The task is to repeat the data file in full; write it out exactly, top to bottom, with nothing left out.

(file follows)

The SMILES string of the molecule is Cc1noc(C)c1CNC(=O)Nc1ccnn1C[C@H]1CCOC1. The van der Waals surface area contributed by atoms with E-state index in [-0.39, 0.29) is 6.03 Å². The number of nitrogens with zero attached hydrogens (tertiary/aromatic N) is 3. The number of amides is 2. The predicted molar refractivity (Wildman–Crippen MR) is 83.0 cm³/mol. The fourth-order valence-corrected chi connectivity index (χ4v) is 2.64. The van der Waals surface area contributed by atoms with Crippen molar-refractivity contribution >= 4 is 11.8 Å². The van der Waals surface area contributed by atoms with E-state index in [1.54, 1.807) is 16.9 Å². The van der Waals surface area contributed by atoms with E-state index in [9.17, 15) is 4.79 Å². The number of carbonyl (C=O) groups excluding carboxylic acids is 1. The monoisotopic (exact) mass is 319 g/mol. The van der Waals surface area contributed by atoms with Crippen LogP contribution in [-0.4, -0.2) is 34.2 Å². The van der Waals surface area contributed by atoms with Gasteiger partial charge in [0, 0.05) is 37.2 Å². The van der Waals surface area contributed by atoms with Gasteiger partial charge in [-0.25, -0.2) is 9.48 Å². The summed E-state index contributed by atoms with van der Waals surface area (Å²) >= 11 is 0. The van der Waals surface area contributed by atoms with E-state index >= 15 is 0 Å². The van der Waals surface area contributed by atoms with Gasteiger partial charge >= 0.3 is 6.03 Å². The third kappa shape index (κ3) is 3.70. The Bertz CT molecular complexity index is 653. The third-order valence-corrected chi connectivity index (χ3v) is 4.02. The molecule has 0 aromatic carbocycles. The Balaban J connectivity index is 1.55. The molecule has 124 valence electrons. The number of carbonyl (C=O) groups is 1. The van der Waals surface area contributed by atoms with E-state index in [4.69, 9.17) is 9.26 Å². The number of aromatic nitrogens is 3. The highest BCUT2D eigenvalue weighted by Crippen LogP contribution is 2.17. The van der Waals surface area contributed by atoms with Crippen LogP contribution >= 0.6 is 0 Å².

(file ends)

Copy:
The SMILES string of the molecule is Cc1noc(C)c1CNC(=O)Nc1ccnn1C[C@H]1CCOC1. The van der Waals surface area contributed by atoms with E-state index in [-0.39, 0.29) is 6.03 Å². The number of nitrogens with zero attached hydrogens (tertiary/aromatic N) is 3. The number of amides is 2. The predicted molar refractivity (Wildman–Crippen MR) is 83.0 cm³/mol. The fourth-order valence-corrected chi connectivity index (χ4v) is 2.64. The van der Waals surface area contributed by atoms with Crippen molar-refractivity contribution >= 4 is 11.8 Å². The van der Waals surface area contributed by atoms with E-state index in [1.54, 1.807) is 16.9 Å². The van der Waals surface area contributed by atoms with E-state index in [9.17, 15) is 4.79 Å². The number of carbonyl (C=O) groups excluding carboxylic acids is 1. The monoisotopic (exact) mass is 319 g/mol. The van der Waals surface area contributed by atoms with Crippen LogP contribution in [-0.4, -0.2) is 34.2 Å². The van der Waals surface area contributed by atoms with Gasteiger partial charge in [0, 0.05) is 37.2 Å². The van der Waals surface area contributed by atoms with Gasteiger partial charge in [-0.25, -0.2) is 9.48 Å². The summed E-state index contributed by atoms with van der Waals surface area (Å²) >= 11 is 0. The van der Waals surface area contributed by atoms with E-state index >= 15 is 0 Å². The van der Waals surface area contributed by atoms with Gasteiger partial charge >= 0.3 is 6.03 Å². The third kappa shape index (κ3) is 3.70. The Bertz CT molecular complexity index is 653. The third-order valence-corrected chi connectivity index (χ3v) is 4.02. The molecule has 0 aromatic carbocycles. The Balaban J connectivity index is 1.55. The molecule has 124 valence electrons. The number of carbonyl (C=O) groups is 1. The van der Waals surface area contributed by atoms with E-state index in [4.69, 9.17) is 9.26 Å². The number of aromatic nitrogens is 3. The highest BCUT2D eigenvalue weighted by Crippen LogP contribution is 2.17. The van der Waals surface area contributed by atoms with Crippen LogP contribution >= 0.6 is 0 Å².